Absurdist fiction is a genre that came to prominence in the 1950s and 60s. The genre took hold after the Second World War and the period of disillusionment with government and societal norms that followed. The philosophy of absurdism comes out of nihilism, and the works of Friedrich Nietzsche. Even more integral to the genre than Nietzsche is Søren Kierkegaard. He is remembered as the “father of existentialism” and is often cited as one of the primary influences on Kafka and the study of the Absurd.
Ideology of Absurdism
The word “absurdism” refers to the conflict between the human need to find value or meaning in life and the inability to find any. The chaotic and unstable universe lacks any of the value the seeker is trying to find. These two exist side by side, the need to meaning and the lack of meaning, leading to the rise of the Absurd.
Philosophers such as Albert Camus explored Absurdism. He came to the conclusion that human beings should “embrace” the absurd conditions of human existence. Kierkegaard understood the Absurd well and chose to address it by creating his own philosophy of life.
Kierkegaard and Camus describe how there are only three ways of resolving the conflict between the search for meaning and the lack of meaning in the world. These are suicide, religion, and accepting the absurd in life and living on in spite of it.
The Metamorphosis and Absurdism
Absurdist fiction is often irrational in some fundamental way, stories and novels contain strange juxtaposition, plot twists, and sometimes intentional humor. These novels sometimes lack a traditional plot structure and many of the elements that go along with it such as character development and conflict. The “normal” elements of life often fade into the background and a reader is left with a new, absurd normal. This is certainly the case with the story of Gregor Samsa in The Metamorphosis.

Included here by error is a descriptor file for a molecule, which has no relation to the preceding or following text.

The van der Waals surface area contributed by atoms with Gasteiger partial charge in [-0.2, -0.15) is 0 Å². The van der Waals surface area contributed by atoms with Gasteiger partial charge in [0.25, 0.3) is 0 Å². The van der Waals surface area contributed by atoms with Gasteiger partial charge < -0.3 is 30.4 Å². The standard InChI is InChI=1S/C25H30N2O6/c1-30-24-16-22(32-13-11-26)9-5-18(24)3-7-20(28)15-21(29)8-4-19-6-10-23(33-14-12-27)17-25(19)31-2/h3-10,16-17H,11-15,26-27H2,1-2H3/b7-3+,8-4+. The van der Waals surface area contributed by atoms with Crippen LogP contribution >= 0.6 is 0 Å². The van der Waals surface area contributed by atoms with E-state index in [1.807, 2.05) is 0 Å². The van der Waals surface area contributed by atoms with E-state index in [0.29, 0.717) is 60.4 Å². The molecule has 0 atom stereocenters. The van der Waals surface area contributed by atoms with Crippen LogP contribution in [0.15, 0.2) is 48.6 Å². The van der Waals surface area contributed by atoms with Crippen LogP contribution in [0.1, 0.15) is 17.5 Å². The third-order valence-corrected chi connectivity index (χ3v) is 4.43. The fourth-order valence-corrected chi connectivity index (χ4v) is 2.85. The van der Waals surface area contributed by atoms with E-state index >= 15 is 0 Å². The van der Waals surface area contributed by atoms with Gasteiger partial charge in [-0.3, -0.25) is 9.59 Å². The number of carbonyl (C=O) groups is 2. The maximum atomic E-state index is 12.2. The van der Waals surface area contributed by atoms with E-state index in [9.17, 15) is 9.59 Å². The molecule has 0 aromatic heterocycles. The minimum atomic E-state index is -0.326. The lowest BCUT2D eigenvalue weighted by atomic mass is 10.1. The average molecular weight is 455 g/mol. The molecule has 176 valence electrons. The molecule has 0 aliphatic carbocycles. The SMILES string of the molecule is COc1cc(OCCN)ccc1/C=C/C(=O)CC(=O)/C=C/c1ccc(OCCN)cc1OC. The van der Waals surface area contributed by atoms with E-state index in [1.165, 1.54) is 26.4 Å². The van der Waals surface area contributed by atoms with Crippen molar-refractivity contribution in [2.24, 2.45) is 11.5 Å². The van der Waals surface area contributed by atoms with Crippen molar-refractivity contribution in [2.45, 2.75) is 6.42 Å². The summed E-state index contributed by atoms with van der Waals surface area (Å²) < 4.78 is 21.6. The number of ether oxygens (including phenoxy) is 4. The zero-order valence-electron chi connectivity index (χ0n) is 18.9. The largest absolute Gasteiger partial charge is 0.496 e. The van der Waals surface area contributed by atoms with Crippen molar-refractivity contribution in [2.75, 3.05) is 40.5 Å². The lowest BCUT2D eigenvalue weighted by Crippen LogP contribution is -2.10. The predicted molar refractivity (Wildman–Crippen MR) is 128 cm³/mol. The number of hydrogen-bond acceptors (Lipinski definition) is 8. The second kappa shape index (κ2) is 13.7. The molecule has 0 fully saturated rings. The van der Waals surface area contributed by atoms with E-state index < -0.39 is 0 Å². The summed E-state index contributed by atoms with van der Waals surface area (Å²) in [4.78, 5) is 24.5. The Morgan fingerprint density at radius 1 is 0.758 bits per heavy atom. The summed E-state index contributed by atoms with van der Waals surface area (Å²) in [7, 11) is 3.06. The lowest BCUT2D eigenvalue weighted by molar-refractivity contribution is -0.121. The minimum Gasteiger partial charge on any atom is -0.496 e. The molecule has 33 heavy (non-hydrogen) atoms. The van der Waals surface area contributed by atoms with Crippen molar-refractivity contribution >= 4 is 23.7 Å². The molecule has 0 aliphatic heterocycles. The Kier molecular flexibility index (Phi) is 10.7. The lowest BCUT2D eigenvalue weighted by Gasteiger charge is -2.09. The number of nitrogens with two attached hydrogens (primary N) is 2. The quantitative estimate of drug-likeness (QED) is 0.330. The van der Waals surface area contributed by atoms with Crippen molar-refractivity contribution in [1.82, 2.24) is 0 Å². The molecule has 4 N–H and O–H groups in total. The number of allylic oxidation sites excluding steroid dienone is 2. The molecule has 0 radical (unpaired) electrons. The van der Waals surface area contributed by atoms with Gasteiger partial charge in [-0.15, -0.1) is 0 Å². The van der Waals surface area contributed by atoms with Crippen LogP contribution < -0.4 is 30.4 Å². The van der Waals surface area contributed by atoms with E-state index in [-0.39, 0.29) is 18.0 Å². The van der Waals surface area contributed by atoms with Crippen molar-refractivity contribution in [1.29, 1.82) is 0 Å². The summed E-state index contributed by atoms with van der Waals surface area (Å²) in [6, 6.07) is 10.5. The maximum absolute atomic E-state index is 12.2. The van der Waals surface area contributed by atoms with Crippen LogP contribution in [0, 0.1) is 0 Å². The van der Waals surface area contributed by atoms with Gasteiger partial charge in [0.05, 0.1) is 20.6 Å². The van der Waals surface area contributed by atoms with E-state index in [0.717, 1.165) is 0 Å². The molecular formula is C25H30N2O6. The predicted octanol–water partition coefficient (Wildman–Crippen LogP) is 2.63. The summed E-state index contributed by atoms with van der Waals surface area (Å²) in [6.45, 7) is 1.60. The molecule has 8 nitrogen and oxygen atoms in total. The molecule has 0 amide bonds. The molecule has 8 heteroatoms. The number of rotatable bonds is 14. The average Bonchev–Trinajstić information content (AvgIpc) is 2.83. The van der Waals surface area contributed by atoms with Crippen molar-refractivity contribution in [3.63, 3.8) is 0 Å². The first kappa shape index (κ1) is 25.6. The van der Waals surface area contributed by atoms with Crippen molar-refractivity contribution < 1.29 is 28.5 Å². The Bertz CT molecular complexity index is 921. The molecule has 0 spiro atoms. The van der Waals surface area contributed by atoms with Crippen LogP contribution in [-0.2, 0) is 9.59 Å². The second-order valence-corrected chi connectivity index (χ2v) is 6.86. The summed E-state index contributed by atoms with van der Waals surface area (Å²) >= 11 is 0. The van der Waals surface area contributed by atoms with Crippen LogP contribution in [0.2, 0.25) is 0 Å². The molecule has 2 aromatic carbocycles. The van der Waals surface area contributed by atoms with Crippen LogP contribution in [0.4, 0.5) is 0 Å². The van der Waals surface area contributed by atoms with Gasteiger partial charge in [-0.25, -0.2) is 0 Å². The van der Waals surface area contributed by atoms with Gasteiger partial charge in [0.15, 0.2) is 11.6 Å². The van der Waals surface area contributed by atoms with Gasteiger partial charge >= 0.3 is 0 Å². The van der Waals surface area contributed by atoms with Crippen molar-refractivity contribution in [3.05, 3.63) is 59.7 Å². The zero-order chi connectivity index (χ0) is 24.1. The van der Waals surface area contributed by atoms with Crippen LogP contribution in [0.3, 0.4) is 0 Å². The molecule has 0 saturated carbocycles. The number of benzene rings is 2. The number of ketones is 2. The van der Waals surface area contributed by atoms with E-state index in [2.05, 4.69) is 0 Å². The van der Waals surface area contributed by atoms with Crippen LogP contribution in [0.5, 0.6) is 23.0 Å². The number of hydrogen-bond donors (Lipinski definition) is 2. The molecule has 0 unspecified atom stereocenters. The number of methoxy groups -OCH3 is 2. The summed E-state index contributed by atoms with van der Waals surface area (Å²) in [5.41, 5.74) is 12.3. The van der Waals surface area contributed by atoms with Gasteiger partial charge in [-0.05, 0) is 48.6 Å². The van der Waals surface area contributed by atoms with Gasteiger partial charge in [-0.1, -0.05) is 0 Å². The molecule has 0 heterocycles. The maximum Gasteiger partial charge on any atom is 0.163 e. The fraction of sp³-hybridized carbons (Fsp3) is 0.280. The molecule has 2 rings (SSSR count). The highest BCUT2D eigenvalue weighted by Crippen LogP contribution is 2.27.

Kafka is generally recognized as the leader of the absurd movement. Not just for The Metamorphosis but also for The Trial, “In the Penal Colony,” and “The Hunger Artist”. Kafka brings together the surreal and the mundane, often not drawing a distinction between their treatment, to create memorable and challenging nightmarescapes. This style of writing is now referred to as “Kafkaesque”.
Other Absurdist Fiction and Writers
Alongside Kafka as a leader of the absurd movement is Albert Camus. The French writer’s best known work, L’Etranger or The Stranger is also cited as a great example of the strange worlds absurdist fiction creates. The novel was published in 1942. His essay “The Myth of Sisyphus” is also quite important to the genre. Other writers who have made contributions to the genre include Samuel Beckett who wrote Waiting for Godot and The Unnamable, Fyodor Dostoyevsky, Haruki Murakami, Kurt Vonnegut, and Jean-Paul Sartre.